CUs are not neglecting their core membership

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As an unpaid volunteer board member of PenFed Credit Union for more than 30 years, I took great offense to Aaron D. Klein’s recent op-ed, “Banklike credit unions should follow bank rules.”

My fellow board members and I are fully committed to representing the interests of the members who save and borrow at our credit union. The credit union movement’s member-owned business model is entirely different from banks that are in business to enrich shareholders and board members at the expense of their depositors and borrowers.

Despite Klein’s claims, anyone familiar with credit union fields of membership knows that PenFed cannot take advantage of the new National Credit Union Administration rules. Converting to a community field of membership would require PenFed to give up the military select employee groups (SEGs) that authorize our institution to serve U.S. military bases in noncontiguous states. PenFed’s member-ownership structure—and our all-volunteer board of directors—ensure we won’t abandon our mission to serve our current and future defenders of our great nation.

Klein alleges that if a credit union is growing, it must be abandoning its core membership. This is certainly not happening at PenFed, nor at other growing credit unions with strong board oversight. The PenFed board of directors includes distinguished former military personnel and current federal government employees who have served our national defense community for decades. Each year, the PenFed board reaffirms our commitment to focus on our core: members of the national defense community and those who support them.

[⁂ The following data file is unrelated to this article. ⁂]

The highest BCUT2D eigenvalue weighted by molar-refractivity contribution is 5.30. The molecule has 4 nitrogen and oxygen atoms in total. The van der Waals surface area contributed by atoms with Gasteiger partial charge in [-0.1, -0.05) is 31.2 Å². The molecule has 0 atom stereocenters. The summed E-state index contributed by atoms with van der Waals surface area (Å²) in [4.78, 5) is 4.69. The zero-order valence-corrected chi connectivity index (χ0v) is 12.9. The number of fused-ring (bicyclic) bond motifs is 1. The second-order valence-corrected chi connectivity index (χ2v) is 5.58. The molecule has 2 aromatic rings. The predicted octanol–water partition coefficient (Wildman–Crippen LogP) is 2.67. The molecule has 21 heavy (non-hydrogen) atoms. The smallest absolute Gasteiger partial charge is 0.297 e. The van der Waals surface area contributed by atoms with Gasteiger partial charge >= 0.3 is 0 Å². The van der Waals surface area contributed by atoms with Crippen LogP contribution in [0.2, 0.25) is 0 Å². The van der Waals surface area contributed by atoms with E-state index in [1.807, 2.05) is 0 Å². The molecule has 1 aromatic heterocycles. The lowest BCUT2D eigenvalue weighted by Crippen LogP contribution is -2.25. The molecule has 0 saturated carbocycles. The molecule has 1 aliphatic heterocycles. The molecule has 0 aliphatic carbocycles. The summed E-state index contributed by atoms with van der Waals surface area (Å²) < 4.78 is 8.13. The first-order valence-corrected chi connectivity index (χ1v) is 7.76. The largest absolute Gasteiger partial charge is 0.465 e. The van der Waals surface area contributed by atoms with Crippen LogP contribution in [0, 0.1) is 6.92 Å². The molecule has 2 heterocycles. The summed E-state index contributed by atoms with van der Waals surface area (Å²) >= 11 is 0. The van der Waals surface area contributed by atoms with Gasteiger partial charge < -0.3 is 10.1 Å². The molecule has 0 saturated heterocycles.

In fact, the credit union’s growth empowers us to do more to serve our core membership. PenFed donates at least 2% of earnings every year to charitable organizations. Most of our charitable donations support veterans, active-duty military members and their families.

In addition, the PenFed Foundation — a charity created and fully funded by PenFed Credit Union since 2001 — has donated more than $30 million to veterans, military members and their families. Most recently, the PenFed Foundation raised $1.4 million to launch the Veteran Entrepreneur Investment Program, providing veteran-owned startups with seed capital to grow their businesses.

PenFed has stayed true to our military mission since our credit union’s founding in 1935.

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